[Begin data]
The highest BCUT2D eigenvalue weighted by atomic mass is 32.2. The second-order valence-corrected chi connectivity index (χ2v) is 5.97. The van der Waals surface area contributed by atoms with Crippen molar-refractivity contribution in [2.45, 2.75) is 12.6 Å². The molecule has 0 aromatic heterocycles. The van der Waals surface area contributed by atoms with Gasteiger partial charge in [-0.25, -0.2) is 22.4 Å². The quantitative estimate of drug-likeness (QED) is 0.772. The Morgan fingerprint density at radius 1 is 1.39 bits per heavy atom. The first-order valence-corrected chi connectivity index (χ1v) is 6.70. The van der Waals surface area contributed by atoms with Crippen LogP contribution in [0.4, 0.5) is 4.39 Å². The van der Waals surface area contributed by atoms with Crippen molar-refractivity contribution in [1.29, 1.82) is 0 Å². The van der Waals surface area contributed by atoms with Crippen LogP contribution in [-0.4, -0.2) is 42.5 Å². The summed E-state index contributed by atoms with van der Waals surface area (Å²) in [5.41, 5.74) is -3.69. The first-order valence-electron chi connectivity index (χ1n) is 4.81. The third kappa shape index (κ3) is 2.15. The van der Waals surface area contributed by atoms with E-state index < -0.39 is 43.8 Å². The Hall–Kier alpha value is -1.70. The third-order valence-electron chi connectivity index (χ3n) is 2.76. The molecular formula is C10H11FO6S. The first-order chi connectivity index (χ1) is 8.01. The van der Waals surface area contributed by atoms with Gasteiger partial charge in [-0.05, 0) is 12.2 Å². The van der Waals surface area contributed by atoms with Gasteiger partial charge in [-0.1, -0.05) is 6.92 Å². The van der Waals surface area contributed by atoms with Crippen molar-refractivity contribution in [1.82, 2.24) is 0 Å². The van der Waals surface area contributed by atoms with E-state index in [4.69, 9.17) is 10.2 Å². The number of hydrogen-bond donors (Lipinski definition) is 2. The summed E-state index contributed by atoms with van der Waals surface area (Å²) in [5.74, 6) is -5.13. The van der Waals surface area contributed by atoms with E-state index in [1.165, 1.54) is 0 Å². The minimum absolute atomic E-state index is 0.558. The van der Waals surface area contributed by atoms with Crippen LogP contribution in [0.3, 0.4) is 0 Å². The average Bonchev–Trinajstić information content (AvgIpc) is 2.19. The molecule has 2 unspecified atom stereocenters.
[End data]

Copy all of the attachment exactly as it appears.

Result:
The highest BCUT2D eigenvalue weighted by atomic mass is 32.2. The second-order valence-corrected chi connectivity index (χ2v) is 5.97. The van der Waals surface area contributed by atoms with Crippen molar-refractivity contribution in [2.45, 2.75) is 12.6 Å². The molecule has 0 aromatic heterocycles. The van der Waals surface area contributed by atoms with Gasteiger partial charge in [-0.25, -0.2) is 22.4 Å². The quantitative estimate of drug-likeness (QED) is 0.772. The Morgan fingerprint density at radius 1 is 1.39 bits per heavy atom. The first-order valence-corrected chi connectivity index (χ1v) is 6.70. The van der Waals surface area contributed by atoms with Crippen LogP contribution in [0.4, 0.5) is 4.39 Å². The van der Waals surface area contributed by atoms with Crippen molar-refractivity contribution in [1.29, 1.82) is 0 Å². The van der Waals surface area contributed by atoms with Crippen LogP contribution in [-0.4, -0.2) is 42.5 Å². The summed E-state index contributed by atoms with van der Waals surface area (Å²) in [5.41, 5.74) is -3.69. The first-order valence-electron chi connectivity index (χ1n) is 4.81. The third kappa shape index (κ3) is 2.15. The van der Waals surface area contributed by atoms with E-state index < -0.39 is 43.8 Å². The Hall–Kier alpha value is -1.70. The third-order valence-electron chi connectivity index (χ3n) is 2.76. The molecular formula is C10H11FO6S. The first-order chi connectivity index (χ1) is 8.01. The van der Waals surface area contributed by atoms with Gasteiger partial charge in [-0.05, 0) is 12.2 Å². The van der Waals surface area contributed by atoms with Gasteiger partial charge in [-0.1, -0.05) is 6.92 Å². The van der Waals surface area contributed by atoms with Crippen molar-refractivity contribution in [1.82, 2.24) is 0 Å². The van der Waals surface area contributed by atoms with E-state index in [4.69, 9.17) is 10.2 Å². The number of hydrogen-bond donors (Lipinski definition) is 2. The summed E-state index contributed by atoms with van der Waals surface area (Å²) in [5.74, 6) is -5.13. The van der Waals surface area contributed by atoms with E-state index in [1.165, 1.54) is 0 Å². The minimum absolute atomic E-state index is 0.558. The van der Waals surface area contributed by atoms with Crippen LogP contribution in [0.3, 0.4) is 0 Å². The average Bonchev–Trinajstić information content (AvgIpc) is 2.19. The molecule has 2 unspecified atom stereocenters.